The Policy of Stabilization
To begin the discussion in this chapter, we need to define the objective of a policy of price level stabilization. The advocates of price level stabilization and of central bank-controlled moderate inflation can have no objection to any moderate, trending, and therefore largely predictable changes in purchasing power, such as the secular deflation of commodity money. Their very own model entails just such on-trend purchasing power changes. What their system must achieve is to smooth out the potentially abrupt changes in purchasing power that may stem from sudden changes in money demand.
Problems with Price Index Stabilization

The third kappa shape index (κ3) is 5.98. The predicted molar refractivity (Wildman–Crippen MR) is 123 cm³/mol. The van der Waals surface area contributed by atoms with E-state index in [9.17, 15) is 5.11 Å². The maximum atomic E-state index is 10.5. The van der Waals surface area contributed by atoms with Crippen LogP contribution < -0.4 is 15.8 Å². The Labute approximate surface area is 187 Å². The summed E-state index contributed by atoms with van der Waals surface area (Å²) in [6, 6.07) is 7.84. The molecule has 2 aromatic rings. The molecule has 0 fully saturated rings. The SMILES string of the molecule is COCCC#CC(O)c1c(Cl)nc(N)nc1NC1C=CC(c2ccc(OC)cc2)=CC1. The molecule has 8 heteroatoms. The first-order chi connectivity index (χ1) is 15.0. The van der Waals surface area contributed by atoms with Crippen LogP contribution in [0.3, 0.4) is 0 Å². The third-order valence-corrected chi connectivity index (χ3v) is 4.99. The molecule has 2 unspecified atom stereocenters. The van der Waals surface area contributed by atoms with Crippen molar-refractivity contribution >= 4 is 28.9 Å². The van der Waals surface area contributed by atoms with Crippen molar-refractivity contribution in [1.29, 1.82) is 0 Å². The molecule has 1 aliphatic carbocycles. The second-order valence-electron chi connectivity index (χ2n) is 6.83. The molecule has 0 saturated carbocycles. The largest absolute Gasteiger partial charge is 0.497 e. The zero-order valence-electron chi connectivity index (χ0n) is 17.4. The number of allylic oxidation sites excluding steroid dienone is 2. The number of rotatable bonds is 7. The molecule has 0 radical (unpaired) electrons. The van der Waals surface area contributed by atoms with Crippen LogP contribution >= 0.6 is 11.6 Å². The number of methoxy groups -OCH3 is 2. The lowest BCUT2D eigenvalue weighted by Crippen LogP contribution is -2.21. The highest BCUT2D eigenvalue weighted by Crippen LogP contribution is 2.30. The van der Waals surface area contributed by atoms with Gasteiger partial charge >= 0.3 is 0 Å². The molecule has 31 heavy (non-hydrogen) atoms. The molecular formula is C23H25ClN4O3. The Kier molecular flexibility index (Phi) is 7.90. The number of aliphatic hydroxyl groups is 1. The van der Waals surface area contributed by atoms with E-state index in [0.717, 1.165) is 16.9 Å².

The first point to note is that once we made the transition from inflexible commodity money to practically unlimited, elastic fiat money the predictability of the price level has decreased, rather than increased. The notion that the price level could now be forced to be stable or predictable rests entirely on political will and state intervention. If left to their own devices, the fractional-reserve banks, which are the dominant money producers in a paper money system, have no incentive to produce exactly the amount of money that keeps the price level stable or on some predetermined path. In fact, they could not guarantee such an outcome even if they wanted to. Their interest must be to use the privilege of money production to their benefit (i.e., that of their shareholders) by lowering the interest rate on the loan market ...